Orally exhaled nitric oxide levels are related to the degree of blood eosinophilia in atopic children with mild-intermittent asthma

M. Silvestri, D. Spallarossa, V. Frangova Yourukova, E. Battistini, B. Fregonese, G. A. Rossi

Research output: Contribution to journalArticlepeer-review

Abstract

Increased levels of nitric oxide have been found in expired air of patients with asthma, and these are thought to be related to the airway inflammatory events that characterize this disorder. Since, in adults, bronchial inflammatory changes are present even in mild disease, the present study was designed to evaluate whether a significant proportion of children with mild-intermittent asthma could have increased exhaled air NO concentrations. Twenty-two atopic children (aged 11.1±0.8 yrs) with mild- intermittent asthma, treated only with inhaled β2-adrenoreceptor agonists on demand and 22 age-matched controls were studied. NO concentrations in orally exhaled air, measured by chemiluminescence, were significantly higher in asthmatics, as compared to controls (19.4±3.3 parts per billion (ppb) and 4.0±0.5 ppb, respectively; p8.8 ppb (i.e. >2 standard deviations of the mean in controls). In asthmatic patients, but not in control subjects, statistically significant correlations were found between exhaled NO levels and absolute number or percentage of blood eosinophils (r=0.63 and 0.56, respectively; p1) or forced expiratory flows at 25-75% of vital capacity (FEF(25-75%)) or forced vital capacity (FVC), either in control subjects, or in asthmatic patients (p>0.1, each correlation). These results suggest that a significant proportion of children with mild-intermittent asthma may have airway inflammation, as shown by the presence of elevated levels of nitric oxide in the exhaled air. The clinical relevance of this observation remains to be established.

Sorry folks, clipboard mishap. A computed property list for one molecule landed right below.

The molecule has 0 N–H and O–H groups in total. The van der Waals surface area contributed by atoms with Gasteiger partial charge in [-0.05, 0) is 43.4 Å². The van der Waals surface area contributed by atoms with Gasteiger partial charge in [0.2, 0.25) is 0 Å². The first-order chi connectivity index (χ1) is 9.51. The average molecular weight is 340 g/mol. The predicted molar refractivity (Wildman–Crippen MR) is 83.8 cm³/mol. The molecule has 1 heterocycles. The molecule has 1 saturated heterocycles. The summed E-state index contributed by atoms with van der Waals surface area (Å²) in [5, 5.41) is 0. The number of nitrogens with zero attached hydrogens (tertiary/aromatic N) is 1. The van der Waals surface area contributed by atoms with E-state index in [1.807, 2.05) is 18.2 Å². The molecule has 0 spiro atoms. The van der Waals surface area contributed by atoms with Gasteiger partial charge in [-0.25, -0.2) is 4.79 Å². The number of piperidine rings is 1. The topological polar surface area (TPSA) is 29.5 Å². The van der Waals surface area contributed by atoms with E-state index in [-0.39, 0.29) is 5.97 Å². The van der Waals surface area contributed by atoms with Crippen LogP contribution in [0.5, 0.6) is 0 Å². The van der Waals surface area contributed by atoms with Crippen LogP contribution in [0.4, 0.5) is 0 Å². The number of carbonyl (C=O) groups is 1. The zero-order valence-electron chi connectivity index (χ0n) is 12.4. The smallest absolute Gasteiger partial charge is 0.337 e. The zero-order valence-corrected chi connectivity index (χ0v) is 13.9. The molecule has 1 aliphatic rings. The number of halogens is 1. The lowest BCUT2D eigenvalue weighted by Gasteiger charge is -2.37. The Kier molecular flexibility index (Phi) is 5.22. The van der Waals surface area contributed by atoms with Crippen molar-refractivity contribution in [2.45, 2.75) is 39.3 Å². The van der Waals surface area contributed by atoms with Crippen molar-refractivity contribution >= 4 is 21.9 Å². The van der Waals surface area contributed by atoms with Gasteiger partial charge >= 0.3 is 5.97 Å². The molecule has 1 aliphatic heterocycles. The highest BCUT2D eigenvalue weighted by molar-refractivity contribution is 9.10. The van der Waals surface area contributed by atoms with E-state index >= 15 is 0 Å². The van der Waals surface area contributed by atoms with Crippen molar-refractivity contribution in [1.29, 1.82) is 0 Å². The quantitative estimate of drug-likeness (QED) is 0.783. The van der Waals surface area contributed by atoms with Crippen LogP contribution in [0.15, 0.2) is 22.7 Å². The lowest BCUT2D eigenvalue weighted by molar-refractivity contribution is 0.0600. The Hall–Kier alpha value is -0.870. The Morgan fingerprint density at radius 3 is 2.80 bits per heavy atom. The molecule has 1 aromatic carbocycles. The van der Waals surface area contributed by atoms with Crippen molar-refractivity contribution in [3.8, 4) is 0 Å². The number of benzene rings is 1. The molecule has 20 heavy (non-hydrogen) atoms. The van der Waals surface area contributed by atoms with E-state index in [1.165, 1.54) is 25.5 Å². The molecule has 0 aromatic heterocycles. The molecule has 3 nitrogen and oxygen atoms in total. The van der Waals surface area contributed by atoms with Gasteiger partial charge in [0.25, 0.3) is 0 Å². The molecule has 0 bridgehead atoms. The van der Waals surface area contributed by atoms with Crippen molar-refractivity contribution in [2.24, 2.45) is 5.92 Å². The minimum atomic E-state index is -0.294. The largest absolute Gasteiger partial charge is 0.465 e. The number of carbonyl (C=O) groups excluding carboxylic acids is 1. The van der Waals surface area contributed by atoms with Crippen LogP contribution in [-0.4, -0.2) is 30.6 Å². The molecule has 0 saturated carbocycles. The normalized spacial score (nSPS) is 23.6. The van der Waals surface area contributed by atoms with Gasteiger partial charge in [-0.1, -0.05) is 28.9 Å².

Original languageEnglish
Pages (from-to)321-326
Number of pages6
JournalEuropean Respiratory Journal
Volume13
Issue number2
DOIs
Publication statusPublished - 1999

Keywords

  • Allergy
  • Childhood
  • Mild-intermittent asthma
  • Nitric oxide

ASJC Scopus subject areas

  • Pulmonary and Respiratory Medicine

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